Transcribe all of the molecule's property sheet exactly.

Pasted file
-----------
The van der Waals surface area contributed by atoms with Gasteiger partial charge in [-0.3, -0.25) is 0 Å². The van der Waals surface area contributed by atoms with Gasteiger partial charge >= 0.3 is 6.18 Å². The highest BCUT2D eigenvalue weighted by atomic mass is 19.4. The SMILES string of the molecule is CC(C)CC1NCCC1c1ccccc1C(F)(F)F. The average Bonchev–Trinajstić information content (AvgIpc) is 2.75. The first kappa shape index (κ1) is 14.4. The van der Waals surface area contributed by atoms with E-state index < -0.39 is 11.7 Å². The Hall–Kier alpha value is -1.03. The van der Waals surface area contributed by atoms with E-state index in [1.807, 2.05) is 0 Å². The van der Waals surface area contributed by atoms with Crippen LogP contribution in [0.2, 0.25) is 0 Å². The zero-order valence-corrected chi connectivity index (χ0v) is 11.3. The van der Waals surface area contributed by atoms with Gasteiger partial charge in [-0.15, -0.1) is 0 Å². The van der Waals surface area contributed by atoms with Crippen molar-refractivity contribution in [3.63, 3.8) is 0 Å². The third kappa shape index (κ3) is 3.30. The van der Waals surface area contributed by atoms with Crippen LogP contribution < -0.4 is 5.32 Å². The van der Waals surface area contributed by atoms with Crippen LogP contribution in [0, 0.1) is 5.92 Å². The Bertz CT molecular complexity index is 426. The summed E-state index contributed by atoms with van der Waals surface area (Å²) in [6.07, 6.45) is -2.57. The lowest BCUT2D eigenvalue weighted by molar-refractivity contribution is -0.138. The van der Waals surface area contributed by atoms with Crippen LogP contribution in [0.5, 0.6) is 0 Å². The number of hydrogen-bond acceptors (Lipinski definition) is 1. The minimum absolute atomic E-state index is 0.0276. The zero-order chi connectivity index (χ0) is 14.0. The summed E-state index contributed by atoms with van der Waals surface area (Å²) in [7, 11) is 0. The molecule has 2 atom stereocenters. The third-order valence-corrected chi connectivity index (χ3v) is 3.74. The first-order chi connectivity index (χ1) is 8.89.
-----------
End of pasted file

The van der Waals surface area contributed by atoms with Gasteiger partial charge in [-0.3, -0.25) is 0 Å². The van der Waals surface area contributed by atoms with Gasteiger partial charge >= 0.3 is 6.18 Å². The highest BCUT2D eigenvalue weighted by atomic mass is 19.4. The SMILES string of the molecule is CC(C)CC1NCCC1c1ccccc1C(F)(F)F. The average Bonchev–Trinajstić information content (AvgIpc) is 2.75. The first kappa shape index (κ1) is 14.4. The van der Waals surface area contributed by atoms with E-state index < -0.39 is 11.7 Å². The Hall–Kier alpha value is -1.03. The van der Waals surface area contributed by atoms with E-state index in [1.807, 2.05) is 0 Å². The van der Waals surface area contributed by atoms with Crippen LogP contribution in [0.2, 0.25) is 0 Å². The zero-order valence-corrected chi connectivity index (χ0v) is 11.3. The van der Waals surface area contributed by atoms with Gasteiger partial charge in [-0.15, -0.1) is 0 Å². The van der Waals surface area contributed by atoms with Crippen molar-refractivity contribution in [3.63, 3.8) is 0 Å². The third kappa shape index (κ3) is 3.30. The van der Waals surface area contributed by atoms with Crippen LogP contribution < -0.4 is 5.32 Å². The van der Waals surface area contributed by atoms with Crippen LogP contribution in [0, 0.1) is 5.92 Å². The Bertz CT molecular complexity index is 426. The summed E-state index contributed by atoms with van der Waals surface area (Å²) in [6.07, 6.45) is -2.57. The lowest BCUT2D eigenvalue weighted by molar-refractivity contribution is -0.138. The van der Waals surface area contributed by atoms with Crippen LogP contribution in [0.5, 0.6) is 0 Å². The number of hydrogen-bond acceptors (Lipinski definition) is 1. The minimum absolute atomic E-state index is 0.0276. The zero-order chi connectivity index (χ0) is 14.0. The summed E-state index contributed by atoms with van der Waals surface area (Å²) in [7, 11) is 0. The molecule has 2 atom stereocenters. The third-order valence-corrected chi connectivity index (χ3v) is 3.74. The first-order chi connectivity index (χ1) is 8.89.